Maybe You Really Should Have Turned the Job Down

Nancy Anderson
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After jumping through hoops to land a job offer, it can be devastating to discover your new position is a dud. Looking back, you might even remember early warning signs that the hiring manager was overselling the job or downplaying workplace issues. Instead of surrendering to a bad career move, keep your eyes open for these not-so-subtle hints that it's time to restart your job search.

1. Disgruntled Coworkers

The attitudes of veteran coworkers are usually a reflection of the company culture. A team of unhappy, unmotivated workers is a warning sign that the company has questionable policies or poor management. Be prepared to move on if your coworkers don't care about getting along and never seem enthusiastic about their jobs.

2. Uncoordinated Welcome Wagon

A first day of work is nerve-wracking under the best circumstances, so being ignored, passed around or treated like a burden is a recipe for resentment. Smart managers plan a smooth onboarding process to avoid scaring away new hires. If your new employer was clearly unprepared for your arrival, stay alert to other warning signs that the management team is disjointed and disorganized.

3. Lack of Direction

Bosses and employees who are never on the same page about company goals are a common warning sign of poor direction. Company leaders are responsible for giving employees a shared sense of purpose, and the team can't produce strong results if everyone works blindly without clear objectives. Do your best to understand your role in the big picture — but only to polish up your resume and land your next job.

4. Hazy Job Description

Like a mirage, your job description seemed lucid and exciting during the hiring process and suddenly became unclear once you accepted the position. The real job may focus heavily on duties that were secondary in the original description or any task your teammates don't want to handle. In either case, learn whatever you can from your position, and use your time wisely to find a better job offer.

5. Misleading Interviewers

Asking good interview questions doesn't guarantee truthful answers. Dishonest interviewers might exaggerate company perks or policies in hopes of wooing strong candidates, selling you a false picture of the company culture. Casually verify an interviewer's claims by talking to coworkers and being mindful of negative or tight-lipped responses.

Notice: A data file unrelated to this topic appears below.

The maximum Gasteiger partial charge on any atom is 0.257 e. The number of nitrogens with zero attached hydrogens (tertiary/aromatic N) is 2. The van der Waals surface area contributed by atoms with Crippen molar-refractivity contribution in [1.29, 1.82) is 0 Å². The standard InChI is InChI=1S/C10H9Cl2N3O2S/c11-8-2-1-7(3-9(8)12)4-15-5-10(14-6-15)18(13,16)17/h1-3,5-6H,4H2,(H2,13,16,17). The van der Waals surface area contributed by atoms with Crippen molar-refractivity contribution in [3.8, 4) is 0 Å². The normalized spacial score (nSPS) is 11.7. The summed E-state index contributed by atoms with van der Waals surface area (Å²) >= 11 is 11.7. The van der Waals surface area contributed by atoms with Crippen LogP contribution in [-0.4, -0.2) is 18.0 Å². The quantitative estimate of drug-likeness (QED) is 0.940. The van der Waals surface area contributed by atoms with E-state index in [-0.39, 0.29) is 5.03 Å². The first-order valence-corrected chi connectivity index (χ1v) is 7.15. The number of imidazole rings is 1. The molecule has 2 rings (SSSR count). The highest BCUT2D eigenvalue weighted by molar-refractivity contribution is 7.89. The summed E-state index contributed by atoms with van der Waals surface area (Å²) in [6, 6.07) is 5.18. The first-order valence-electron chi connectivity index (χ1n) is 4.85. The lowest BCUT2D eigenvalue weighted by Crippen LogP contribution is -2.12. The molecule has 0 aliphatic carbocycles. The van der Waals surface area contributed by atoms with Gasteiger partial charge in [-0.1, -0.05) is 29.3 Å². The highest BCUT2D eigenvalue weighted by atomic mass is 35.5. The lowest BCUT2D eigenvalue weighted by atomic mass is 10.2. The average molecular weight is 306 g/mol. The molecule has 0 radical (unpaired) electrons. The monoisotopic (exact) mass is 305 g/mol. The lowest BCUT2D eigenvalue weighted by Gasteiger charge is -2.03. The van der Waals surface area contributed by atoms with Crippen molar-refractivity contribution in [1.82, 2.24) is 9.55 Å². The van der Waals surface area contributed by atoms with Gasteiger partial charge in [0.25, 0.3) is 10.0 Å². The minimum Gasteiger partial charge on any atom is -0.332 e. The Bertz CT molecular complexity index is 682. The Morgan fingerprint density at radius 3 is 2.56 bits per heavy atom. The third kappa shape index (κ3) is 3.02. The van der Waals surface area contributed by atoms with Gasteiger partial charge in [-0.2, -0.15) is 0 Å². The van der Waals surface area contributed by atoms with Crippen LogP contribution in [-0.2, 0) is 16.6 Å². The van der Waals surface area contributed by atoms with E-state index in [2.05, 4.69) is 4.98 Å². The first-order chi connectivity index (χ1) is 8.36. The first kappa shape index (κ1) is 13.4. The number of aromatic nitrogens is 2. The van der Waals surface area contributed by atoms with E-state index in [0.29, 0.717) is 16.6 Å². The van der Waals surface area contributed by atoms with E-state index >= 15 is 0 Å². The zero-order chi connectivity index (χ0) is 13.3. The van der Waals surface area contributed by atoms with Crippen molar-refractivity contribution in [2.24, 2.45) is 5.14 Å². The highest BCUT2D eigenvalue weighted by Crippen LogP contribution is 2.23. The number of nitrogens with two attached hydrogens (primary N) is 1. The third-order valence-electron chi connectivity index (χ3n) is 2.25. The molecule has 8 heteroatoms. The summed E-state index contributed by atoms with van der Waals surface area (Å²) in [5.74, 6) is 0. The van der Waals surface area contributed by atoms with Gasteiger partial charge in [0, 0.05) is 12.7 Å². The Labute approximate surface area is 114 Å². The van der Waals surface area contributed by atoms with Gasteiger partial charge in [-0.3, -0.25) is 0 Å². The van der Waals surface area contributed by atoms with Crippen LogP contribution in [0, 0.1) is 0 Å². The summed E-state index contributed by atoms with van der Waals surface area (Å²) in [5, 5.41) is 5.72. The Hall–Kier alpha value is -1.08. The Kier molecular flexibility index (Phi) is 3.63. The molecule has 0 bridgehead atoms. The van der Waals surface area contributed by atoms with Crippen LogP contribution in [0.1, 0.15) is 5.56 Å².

6. Lax Leadership

The hiring manager seemed friendly, proactive and efficient when you interviewed, but miraculously perfected his disappearing act the moment you started working. Evasive, uncommunicative managers are difficult to overcome and make everyone's job harder by refusing to solve problems. Acknowledge the warning signs if hiring managers don't want you to speak to other employees or ask about their leadership methods.

7. Perpetual Dread

While everyone has bad days at work, you shouldn't have a perpetual feeling of dread whenever you think about your job. If you have to accept an unattractive position for financial reasons, keep your job search going until you find the right employer. As unfair as it seems, being employed may help you land another position faster, and lousy experiences make you better at weeding out bad job opportunities.

Warning signs are easy to overlook if you don't have clear job-search priorities. Know what you want from an employer to avoid settling for the wrong position.

Photo courtesy of Stuart Miles at


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  • Nancy Anderson
    Nancy Anderson

    @Lisa Johnston thanks for your comment. Sounds like you are doing it all the right way. Be careful, though, if a hiring manager tries to press for an answer better than "not a great fit" - or asks why you are not a great fit. Never bad-mouth a supervisor or a co-worker because it inevitably comes back to bite you. You could say that you have gone as far as you can and would like to find a position with more growth potential. That way you don't have to say anything about the behavior of your current supervisor. All the best.

  • Lisa J.
    Lisa J.